Drugstore giant Walgreens, which exited its ill-considered partnership with Theranos this summer, sued the blood-testing company for breach of contract to the tune of $140 million.
On Tuesday, Walgreens filed the suit under seal in Delaware district court. It is seeking $140 million in damages, matching its investment in Theranos, The Wall Street Journal reported. Walgreens is claiming that Theranos misrepresented its technology when the companies inked the deal, said people familiar with the matter, as quoted by the WSJ.
Under the partnership, Walgreens ran 40 Theranos “Wellness Centers,” or blood-testing clinics, in its stores in Arizona and once had plans to take them nationwide. But it put those plans on hold and stopped sending blood samples to Theranos’ Newark, CA, laboratory after the Centers for Medicare & Medicaid Services flagged the lab for questionable practices.
In a statement on Tuesday, Theranos hit back at its former partner. “We are disappointed that Walgreens filed this lawsuit,” Theranos said. “Over the years, Walgreens has consistently failed to meet its commitments to Theranos. Through its mishandling of our partnership and now this lawsuit, Walgreens has caused Theranos and its investors significant harm.”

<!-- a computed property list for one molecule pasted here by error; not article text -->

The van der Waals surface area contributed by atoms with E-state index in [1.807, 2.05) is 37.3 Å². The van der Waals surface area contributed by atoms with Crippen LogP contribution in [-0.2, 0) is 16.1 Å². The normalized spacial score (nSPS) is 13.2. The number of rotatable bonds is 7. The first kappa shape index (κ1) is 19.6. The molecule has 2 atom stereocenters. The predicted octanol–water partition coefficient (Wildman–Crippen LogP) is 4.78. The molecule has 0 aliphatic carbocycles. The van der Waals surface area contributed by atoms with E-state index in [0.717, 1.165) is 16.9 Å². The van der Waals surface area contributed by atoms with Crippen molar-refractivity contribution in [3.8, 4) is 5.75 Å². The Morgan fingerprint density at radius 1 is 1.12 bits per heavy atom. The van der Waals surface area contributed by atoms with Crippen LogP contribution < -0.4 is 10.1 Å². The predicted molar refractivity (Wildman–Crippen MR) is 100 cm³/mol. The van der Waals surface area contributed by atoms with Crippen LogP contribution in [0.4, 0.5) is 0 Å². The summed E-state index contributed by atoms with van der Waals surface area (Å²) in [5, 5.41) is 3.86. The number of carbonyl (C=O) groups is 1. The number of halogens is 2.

The drugstore giant was an early validator for Theranos’ fingerprick blood testing tech. Despite its misgivings, it forged ahead with the partnership for fear of losing it to another pharmacy chain. The Theranos Wellness Centers it operated were Theranos’ primary revenue source. Since the pair teamed up, Theranos has dumped two years’ worth of blood test results and corrected or voided tens of thousands in a bid to appease CMS. It has also been under a federal investigation into whether it misrepresented its tech and operations to investors since April. In July, CMS slammed the company with sanctions for not addressing major infractions at its Newark lab that posed “immediate jeopardy to patient health and safety.” These included the suspension of the lab and the barring of CEO Elizabeth Holmes from owning or operating a lab for two years.
Walgreens had been trying to terminate the partnership since February, when it asked its lawyers to examine its contract with Theranos for a way to force the closure of the deal. And while Walgreens considered pulling the plug on the tie-up earlier this year, it held off, concerned that Theranos may sue for breach of contract.